“Ridiculous,” “sticker shock” and flat-out laughter were some of the reactions of local elected officials to a list of $1.1 billion in suggested ways to reduce nitrogen and phosphorous discharges in Washington County in an effort to improve Chesapeake Bay’s health.
The county’s Watershed Implementation Plan Committee has until June 30 to submit a plan to the Maryland Department of the Environment describing what the county and its municipalities will do — or will try to do — to reach targeted reductions in nitrogen and phosphorous discharges within 13 years, said Julie Pippel, director of Washington County’s Division of Environmental Management.
The Environmental Protection Agency has set the target amounts by which states and the District of Columbia should reduce nitrogen and phosphorous discharges into the bay’s watershed, but the states, through the Chesapeake Bay Program Partnership set the 2025 deadline, said Jeff Corbin, senior advisor to the EPA administrator for Chesapeake Bay.
The EPA set the nutrient reduction targets for the states in response to consent degrees it received after the EPA was sued more than 10 years ago by environmental groups because the federal agency wasn’t following through on part of the Clean Water Act in developing, or requiring states to develop, a plan to reduce those nutrients, Corbin said.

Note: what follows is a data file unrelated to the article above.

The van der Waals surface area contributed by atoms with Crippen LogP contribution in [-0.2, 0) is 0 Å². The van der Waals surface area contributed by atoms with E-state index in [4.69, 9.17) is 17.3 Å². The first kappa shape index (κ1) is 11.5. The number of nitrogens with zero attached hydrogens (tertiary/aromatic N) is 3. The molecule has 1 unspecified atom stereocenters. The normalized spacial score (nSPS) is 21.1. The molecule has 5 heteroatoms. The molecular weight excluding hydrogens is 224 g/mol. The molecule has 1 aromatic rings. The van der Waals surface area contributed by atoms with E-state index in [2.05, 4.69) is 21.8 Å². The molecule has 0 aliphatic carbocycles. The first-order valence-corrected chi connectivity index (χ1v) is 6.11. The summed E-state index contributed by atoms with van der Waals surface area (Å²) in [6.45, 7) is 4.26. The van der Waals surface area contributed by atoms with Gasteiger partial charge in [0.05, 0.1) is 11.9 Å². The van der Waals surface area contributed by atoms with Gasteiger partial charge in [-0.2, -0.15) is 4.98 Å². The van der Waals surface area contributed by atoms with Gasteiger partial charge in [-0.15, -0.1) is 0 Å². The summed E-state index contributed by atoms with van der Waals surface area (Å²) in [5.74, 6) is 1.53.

As a result, local governments, and in some cases residents, need to make improvements within the next 13 years to reduce the amount of nitrogen and phosphorous making its way into the bay watershed via wastewater, stormwater and septic systems, Pippel said.
The agricultural issue will be handled separately, Pippel said.
The Washington County Health Department, as a result of new regulations from the state environment department, already is changing its policies so that starting in July 2013, new septic systems and repairs made to certain existing septic systems must include upgrades to reduce the amount of nitrogen the septic tanks discharge, said David Barnhart, the local health department’s director of environmental health.
The county’s Watershed Implementation Plan Committee created a list of unspecified projects or practices that local governments could tackle to help reduce nitrogen and phosphorous discharged into the local watershed, Pippel said. Those projects or practices came with estimated costs.